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Pope John Paul said today that the entire Catholic Church should use the forthcoming start of the third millennium as a chance to seek forgiveness for its past errors and sins.

In an address to visiting bishops from England and Wales, the pope also reaffirmed the church's long-standing ban on women priests and restated that the female priesthood in the Anglican Church was a setback on the road to Christian unity.

"Our journey to the year 2000 should take the form of genuine pursuit of conversion and reconciliation by purifying ourselves of past errors and instances of infidelity, inconsistency and slowness to act," the 77-year-old pope said.

"Certainly it is not enough to make public statements of sorrow for past wrongs. We must remind ourselves and the faithful of the radically personal nature of the repentance and conversion required."

Although he did not mention any specific errors and sins in his speech, in recent years he has said the church needed to assume its responsibility for the Inquisition, which was marked by the forced conversion of Jews and the torture and killing of heretics.

In a trip to Germany last year, the pope said not enough of that country's Catholics had stood up to Hitler.

Jewish leaders have asked the pope to issue a document before the year 2000 on the role of the Catholic Church during the Holocaust. They have accused Pope Pius XII of turning a blind eye as the Nazis killed some 6 million Jews.

In another section of his speech to the bishops, the pope reaffirmed the Catholic teaching that only men can become priests.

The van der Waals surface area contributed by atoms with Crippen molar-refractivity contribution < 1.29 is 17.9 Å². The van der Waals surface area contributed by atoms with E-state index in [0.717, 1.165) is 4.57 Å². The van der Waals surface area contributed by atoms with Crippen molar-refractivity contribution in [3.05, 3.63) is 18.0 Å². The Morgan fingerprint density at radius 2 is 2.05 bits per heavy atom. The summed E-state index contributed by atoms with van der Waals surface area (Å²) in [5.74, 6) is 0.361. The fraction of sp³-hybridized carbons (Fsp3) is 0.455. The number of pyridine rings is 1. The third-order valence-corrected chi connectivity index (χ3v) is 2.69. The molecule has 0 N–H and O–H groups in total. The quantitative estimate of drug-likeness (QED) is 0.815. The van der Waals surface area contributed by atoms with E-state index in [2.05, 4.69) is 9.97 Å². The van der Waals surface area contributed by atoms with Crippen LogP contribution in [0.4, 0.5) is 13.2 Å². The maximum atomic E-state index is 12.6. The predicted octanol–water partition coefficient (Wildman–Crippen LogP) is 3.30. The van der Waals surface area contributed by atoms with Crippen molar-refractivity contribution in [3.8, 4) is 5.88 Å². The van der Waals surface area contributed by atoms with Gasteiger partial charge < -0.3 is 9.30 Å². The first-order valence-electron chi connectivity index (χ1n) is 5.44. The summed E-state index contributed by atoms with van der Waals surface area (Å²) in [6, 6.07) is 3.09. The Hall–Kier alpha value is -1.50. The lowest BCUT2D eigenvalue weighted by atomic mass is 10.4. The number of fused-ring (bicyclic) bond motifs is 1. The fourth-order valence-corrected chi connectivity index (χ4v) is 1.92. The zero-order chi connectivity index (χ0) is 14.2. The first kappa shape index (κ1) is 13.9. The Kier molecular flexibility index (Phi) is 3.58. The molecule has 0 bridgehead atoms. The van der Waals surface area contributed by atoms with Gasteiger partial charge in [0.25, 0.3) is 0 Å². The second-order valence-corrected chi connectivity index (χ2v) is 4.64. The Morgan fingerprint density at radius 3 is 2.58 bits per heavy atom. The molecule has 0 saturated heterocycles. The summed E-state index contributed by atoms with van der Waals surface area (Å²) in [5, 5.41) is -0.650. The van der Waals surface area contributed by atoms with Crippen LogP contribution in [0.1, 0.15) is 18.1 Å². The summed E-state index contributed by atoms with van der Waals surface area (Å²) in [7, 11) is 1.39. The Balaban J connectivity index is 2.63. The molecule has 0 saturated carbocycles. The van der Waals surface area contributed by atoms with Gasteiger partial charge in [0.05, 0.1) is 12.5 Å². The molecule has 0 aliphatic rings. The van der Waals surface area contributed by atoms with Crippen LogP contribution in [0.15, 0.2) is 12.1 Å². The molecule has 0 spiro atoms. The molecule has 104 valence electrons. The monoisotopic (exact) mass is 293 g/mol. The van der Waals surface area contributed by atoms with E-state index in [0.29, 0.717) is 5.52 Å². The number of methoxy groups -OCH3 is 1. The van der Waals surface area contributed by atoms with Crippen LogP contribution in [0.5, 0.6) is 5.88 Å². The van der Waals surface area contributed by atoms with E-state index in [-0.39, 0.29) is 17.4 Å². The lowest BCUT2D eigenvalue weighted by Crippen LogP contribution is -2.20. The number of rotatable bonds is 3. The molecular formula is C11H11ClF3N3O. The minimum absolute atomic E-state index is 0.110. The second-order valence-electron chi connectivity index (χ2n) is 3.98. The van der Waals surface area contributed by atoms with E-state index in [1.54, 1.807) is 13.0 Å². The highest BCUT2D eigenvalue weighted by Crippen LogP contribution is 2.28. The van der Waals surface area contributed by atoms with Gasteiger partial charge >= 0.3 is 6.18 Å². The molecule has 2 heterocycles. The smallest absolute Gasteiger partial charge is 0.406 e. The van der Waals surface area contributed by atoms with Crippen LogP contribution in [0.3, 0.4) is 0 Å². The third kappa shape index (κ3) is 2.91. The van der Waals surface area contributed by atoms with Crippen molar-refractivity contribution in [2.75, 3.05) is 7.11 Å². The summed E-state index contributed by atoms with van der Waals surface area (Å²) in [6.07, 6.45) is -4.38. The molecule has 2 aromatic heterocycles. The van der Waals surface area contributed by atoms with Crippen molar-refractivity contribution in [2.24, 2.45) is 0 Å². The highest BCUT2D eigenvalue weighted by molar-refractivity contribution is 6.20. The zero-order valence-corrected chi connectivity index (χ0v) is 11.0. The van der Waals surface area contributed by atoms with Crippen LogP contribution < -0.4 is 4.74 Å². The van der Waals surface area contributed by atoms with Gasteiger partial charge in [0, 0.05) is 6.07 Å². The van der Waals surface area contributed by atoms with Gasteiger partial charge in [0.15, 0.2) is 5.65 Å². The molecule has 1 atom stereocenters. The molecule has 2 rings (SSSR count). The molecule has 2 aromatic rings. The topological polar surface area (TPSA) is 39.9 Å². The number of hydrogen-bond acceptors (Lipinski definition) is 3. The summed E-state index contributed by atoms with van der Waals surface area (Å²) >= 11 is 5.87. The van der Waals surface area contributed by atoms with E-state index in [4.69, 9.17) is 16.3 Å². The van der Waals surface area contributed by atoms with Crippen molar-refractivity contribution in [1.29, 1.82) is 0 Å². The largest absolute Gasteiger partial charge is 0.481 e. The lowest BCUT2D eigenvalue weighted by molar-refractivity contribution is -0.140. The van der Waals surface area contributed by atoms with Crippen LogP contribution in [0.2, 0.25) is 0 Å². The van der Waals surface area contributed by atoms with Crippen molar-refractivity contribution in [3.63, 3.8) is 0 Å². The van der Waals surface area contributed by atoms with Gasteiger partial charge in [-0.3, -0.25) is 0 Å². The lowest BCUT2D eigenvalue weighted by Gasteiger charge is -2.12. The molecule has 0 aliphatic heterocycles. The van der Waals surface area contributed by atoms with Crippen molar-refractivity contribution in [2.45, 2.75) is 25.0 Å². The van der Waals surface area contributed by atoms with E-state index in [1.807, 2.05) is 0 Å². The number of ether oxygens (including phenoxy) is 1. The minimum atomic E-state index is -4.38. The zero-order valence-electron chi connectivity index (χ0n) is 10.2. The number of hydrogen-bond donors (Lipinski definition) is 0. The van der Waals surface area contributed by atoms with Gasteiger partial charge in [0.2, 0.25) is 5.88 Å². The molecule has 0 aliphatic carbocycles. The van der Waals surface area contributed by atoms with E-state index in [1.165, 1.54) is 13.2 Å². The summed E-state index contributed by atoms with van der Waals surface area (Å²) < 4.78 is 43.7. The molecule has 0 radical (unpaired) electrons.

"The faithful should be helped to see that this teaching does not discriminate against women, since the priesthood is not a 'right' or a 'privilege' but a vocation, which one does not take upon oneself but to which one is called by God," he said.

The Vatican says the pope's 1994 ruling against the ordination of women is a definitive and infallible part of Catholic teaching that cannot be changed.

The Catholic Church says it cannot allow women priests because Christ willingly chose only men as his apostles. Women's groups have contested this as an attempt to keep the church male-dominated, saying Christ was merely acting according to the social norms of his times.

In his address to the bishops, the pope restated his view that the move was among the "difficulties and apparent setbacks" on the road toward full unity between the two churches, which split in 1534 over the issue of papal authority.

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